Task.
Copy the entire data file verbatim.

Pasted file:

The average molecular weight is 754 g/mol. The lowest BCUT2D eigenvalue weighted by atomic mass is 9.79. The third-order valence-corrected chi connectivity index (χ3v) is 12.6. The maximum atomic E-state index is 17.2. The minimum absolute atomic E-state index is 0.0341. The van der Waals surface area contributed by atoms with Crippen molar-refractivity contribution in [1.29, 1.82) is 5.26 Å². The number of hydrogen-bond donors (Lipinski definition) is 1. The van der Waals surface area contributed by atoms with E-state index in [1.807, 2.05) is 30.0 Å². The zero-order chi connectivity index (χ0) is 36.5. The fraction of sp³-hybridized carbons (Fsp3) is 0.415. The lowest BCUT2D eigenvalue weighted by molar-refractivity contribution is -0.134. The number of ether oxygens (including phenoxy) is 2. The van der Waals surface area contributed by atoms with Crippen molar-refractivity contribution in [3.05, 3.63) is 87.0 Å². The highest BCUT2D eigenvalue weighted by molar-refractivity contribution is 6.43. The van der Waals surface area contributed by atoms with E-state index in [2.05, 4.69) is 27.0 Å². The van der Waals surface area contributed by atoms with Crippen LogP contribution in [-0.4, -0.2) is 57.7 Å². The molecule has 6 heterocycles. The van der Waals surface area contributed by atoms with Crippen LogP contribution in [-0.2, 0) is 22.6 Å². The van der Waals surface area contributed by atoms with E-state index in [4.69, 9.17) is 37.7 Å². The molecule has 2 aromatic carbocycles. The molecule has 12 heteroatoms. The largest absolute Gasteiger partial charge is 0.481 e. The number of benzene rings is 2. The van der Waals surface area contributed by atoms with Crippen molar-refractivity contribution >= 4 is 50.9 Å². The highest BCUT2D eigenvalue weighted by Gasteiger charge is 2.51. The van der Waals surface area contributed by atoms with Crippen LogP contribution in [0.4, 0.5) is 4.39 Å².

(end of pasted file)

The average molecular weight is 754 g/mol. The lowest BCUT2D eigenvalue weighted by atomic mass is 9.79. The third-order valence-corrected chi connectivity index (χ3v) is 12.6. The maximum atomic E-state index is 17.2. The minimum absolute atomic E-state index is 0.0341. The van der Waals surface area contributed by atoms with Crippen molar-refractivity contribution in [1.29, 1.82) is 5.26 Å². The number of hydrogen-bond donors (Lipinski definition) is 1. The van der Waals surface area contributed by atoms with E-state index in [1.807, 2.05) is 30.0 Å². The zero-order chi connectivity index (χ0) is 36.5. The fraction of sp³-hybridized carbons (Fsp3) is 0.415. The lowest BCUT2D eigenvalue weighted by molar-refractivity contribution is -0.134. The number of ether oxygens (including phenoxy) is 2. The van der Waals surface area contributed by atoms with Crippen molar-refractivity contribution in [3.05, 3.63) is 87.0 Å². The highest BCUT2D eigenvalue weighted by molar-refractivity contribution is 6.43. The van der Waals surface area contributed by atoms with E-state index in [2.05, 4.69) is 27.0 Å². The van der Waals surface area contributed by atoms with Crippen LogP contribution in [-0.4, -0.2) is 57.7 Å². The molecule has 6 heterocycles. The van der Waals surface area contributed by atoms with Crippen LogP contribution in [-0.2, 0) is 22.6 Å². The van der Waals surface area contributed by atoms with E-state index in [4.69, 9.17) is 37.7 Å². The molecule has 2 aromatic carbocycles. The molecule has 12 heteroatoms. The largest absolute Gasteiger partial charge is 0.481 e. The number of benzene rings is 2. The van der Waals surface area contributed by atoms with Crippen molar-refractivity contribution >= 4 is 50.9 Å². The highest BCUT2D eigenvalue weighted by Gasteiger charge is 2.51. The van der Waals surface area contributed by atoms with Crippen LogP contribution in [0.4, 0.5) is 4.39 Å².